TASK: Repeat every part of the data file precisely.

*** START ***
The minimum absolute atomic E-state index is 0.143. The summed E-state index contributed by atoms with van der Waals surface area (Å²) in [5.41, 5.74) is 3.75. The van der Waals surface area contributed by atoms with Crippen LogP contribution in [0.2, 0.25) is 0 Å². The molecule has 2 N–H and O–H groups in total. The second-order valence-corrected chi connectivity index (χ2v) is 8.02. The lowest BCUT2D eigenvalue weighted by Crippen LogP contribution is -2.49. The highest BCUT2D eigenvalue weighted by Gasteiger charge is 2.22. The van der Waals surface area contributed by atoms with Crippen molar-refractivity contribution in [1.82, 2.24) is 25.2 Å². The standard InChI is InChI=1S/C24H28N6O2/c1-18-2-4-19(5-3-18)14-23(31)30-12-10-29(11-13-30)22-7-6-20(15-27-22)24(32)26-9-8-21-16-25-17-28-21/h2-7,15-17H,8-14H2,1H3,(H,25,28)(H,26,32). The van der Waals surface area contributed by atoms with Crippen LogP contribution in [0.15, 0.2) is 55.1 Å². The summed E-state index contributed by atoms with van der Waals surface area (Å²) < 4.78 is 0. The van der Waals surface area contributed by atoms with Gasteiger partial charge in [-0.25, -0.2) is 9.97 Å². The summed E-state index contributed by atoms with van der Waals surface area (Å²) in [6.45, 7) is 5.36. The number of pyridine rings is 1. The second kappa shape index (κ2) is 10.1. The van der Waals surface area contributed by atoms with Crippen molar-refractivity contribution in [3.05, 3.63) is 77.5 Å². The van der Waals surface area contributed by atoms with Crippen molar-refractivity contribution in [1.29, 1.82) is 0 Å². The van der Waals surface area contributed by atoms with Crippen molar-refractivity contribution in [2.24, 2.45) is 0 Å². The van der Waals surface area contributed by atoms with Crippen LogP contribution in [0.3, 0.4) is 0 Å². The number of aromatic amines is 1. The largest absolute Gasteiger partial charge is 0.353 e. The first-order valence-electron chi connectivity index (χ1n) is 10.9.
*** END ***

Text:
The minimum absolute atomic E-state index is 0.143. The summed E-state index contributed by atoms with van der Waals surface area (Å²) in [5.41, 5.74) is 3.75. The van der Waals surface area contributed by atoms with Crippen LogP contribution in [0.2, 0.25) is 0 Å². The molecule has 2 N–H and O–H groups in total. The second-order valence-corrected chi connectivity index (χ2v) is 8.02. The lowest BCUT2D eigenvalue weighted by Crippen LogP contribution is -2.49. The highest BCUT2D eigenvalue weighted by Gasteiger charge is 2.22. The van der Waals surface area contributed by atoms with Crippen molar-refractivity contribution in [1.82, 2.24) is 25.2 Å². The standard InChI is InChI=1S/C24H28N6O2/c1-18-2-4-19(5-3-18)14-23(31)30-12-10-29(11-13-30)22-7-6-20(15-27-22)24(32)26-9-8-21-16-25-17-28-21/h2-7,15-17H,8-14H2,1H3,(H,25,28)(H,26,32). The van der Waals surface area contributed by atoms with Crippen LogP contribution in [0.15, 0.2) is 55.1 Å². The summed E-state index contributed by atoms with van der Waals surface area (Å²) < 4.78 is 0. The van der Waals surface area contributed by atoms with Gasteiger partial charge in [-0.25, -0.2) is 9.97 Å². The summed E-state index contributed by atoms with van der Waals surface area (Å²) in [6.45, 7) is 5.36. The number of pyridine rings is 1. The second kappa shape index (κ2) is 10.1. The van der Waals surface area contributed by atoms with Crippen molar-refractivity contribution in [3.05, 3.63) is 77.5 Å². The van der Waals surface area contributed by atoms with Crippen molar-refractivity contribution in [1.29, 1.82) is 0 Å². The van der Waals surface area contributed by atoms with Crippen molar-refractivity contribution in [2.24, 2.45) is 0 Å². The van der Waals surface area contributed by atoms with Crippen LogP contribution in [0.3, 0.4) is 0 Å². The number of aromatic amines is 1. The largest absolute Gasteiger partial charge is 0.353 e. The first-order valence-electron chi connectivity index (χ1n) is 10.9.